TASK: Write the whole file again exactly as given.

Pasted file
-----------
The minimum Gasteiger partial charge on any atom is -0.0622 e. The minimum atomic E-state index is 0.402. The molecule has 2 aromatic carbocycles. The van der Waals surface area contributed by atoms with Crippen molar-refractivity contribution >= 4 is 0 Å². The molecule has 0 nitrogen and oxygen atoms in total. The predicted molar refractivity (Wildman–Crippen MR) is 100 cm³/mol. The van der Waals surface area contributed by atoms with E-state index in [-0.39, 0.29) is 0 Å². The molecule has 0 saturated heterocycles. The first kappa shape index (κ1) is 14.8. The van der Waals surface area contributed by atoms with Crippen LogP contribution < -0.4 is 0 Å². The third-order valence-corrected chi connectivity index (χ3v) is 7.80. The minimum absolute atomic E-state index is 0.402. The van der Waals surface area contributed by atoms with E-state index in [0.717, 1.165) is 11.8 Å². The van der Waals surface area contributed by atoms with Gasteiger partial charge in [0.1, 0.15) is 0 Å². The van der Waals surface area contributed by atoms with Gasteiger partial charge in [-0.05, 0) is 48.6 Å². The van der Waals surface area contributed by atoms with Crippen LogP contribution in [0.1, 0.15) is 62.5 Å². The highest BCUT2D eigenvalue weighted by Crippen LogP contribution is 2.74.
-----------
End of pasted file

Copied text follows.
The minimum Gasteiger partial charge on any atom is -0.0622 e. The minimum atomic E-state index is 0.402. The molecule has 2 aromatic carbocycles. The van der Waals surface area contributed by atoms with Crippen molar-refractivity contribution >= 4 is 0 Å². The molecule has 0 nitrogen and oxygen atoms in total. The predicted molar refractivity (Wildman–Crippen MR) is 100 cm³/mol. The van der Waals surface area contributed by atoms with E-state index in [-0.39, 0.29) is 0 Å². The molecule has 0 saturated heterocycles. The first kappa shape index (κ1) is 14.8. The van der Waals surface area contributed by atoms with Crippen LogP contribution < -0.4 is 0 Å². The third-order valence-corrected chi connectivity index (χ3v) is 7.80. The minimum absolute atomic E-state index is 0.402. The van der Waals surface area contributed by atoms with E-state index in [0.717, 1.165) is 11.8 Å². The van der Waals surface area contributed by atoms with Gasteiger partial charge in [0.1, 0.15) is 0 Å². The van der Waals surface area contributed by atoms with Gasteiger partial charge in [-0.05, 0) is 48.6 Å². The van der Waals surface area contributed by atoms with Crippen LogP contribution in [0.1, 0.15) is 62.5 Å². The highest BCUT2D eigenvalue weighted by Crippen LogP contribution is 2.74.